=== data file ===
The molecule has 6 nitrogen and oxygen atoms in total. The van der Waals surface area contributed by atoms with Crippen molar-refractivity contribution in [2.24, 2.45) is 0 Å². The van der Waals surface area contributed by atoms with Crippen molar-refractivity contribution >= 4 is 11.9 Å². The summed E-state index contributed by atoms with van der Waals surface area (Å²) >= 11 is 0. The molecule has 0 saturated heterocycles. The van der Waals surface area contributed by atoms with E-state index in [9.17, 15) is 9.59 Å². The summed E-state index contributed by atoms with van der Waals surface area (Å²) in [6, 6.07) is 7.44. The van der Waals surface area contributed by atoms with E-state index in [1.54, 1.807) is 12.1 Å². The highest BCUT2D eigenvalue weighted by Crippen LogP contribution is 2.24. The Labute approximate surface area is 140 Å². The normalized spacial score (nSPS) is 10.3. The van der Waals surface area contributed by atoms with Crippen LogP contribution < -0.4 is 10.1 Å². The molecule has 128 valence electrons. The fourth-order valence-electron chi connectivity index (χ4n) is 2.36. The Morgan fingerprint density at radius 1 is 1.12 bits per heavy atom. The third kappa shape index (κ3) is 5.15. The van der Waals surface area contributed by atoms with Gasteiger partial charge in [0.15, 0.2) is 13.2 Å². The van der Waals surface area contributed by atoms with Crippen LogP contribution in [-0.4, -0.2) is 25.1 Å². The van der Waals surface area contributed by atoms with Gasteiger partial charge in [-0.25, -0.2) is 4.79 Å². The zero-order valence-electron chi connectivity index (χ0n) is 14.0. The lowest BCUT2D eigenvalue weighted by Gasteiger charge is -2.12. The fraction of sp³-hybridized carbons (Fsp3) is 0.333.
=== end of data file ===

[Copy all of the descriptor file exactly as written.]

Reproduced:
The molecule has 6 nitrogen and oxygen atoms in total. The van der Waals surface area contributed by atoms with Crippen molar-refractivity contribution in [2.24, 2.45) is 0 Å². The van der Waals surface area contributed by atoms with Crippen molar-refractivity contribution >= 4 is 11.9 Å². The summed E-state index contributed by atoms with van der Waals surface area (Å²) >= 11 is 0. The molecule has 0 saturated heterocycles. The van der Waals surface area contributed by atoms with E-state index in [9.17, 15) is 9.59 Å². The summed E-state index contributed by atoms with van der Waals surface area (Å²) in [6, 6.07) is 7.44. The van der Waals surface area contributed by atoms with E-state index in [1.54, 1.807) is 12.1 Å². The highest BCUT2D eigenvalue weighted by Crippen LogP contribution is 2.24. The Labute approximate surface area is 140 Å². The normalized spacial score (nSPS) is 10.3. The van der Waals surface area contributed by atoms with Crippen LogP contribution < -0.4 is 10.1 Å². The molecule has 128 valence electrons. The fourth-order valence-electron chi connectivity index (χ4n) is 2.36. The Morgan fingerprint density at radius 1 is 1.12 bits per heavy atom. The third kappa shape index (κ3) is 5.15. The van der Waals surface area contributed by atoms with Gasteiger partial charge in [0.15, 0.2) is 13.2 Å². The van der Waals surface area contributed by atoms with Crippen LogP contribution in [-0.4, -0.2) is 25.1 Å². The van der Waals surface area contributed by atoms with Gasteiger partial charge in [-0.25, -0.2) is 4.79 Å². The zero-order valence-electron chi connectivity index (χ0n) is 14.0. The lowest BCUT2D eigenvalue weighted by Gasteiger charge is -2.12. The fraction of sp³-hybridized carbons (Fsp3) is 0.333.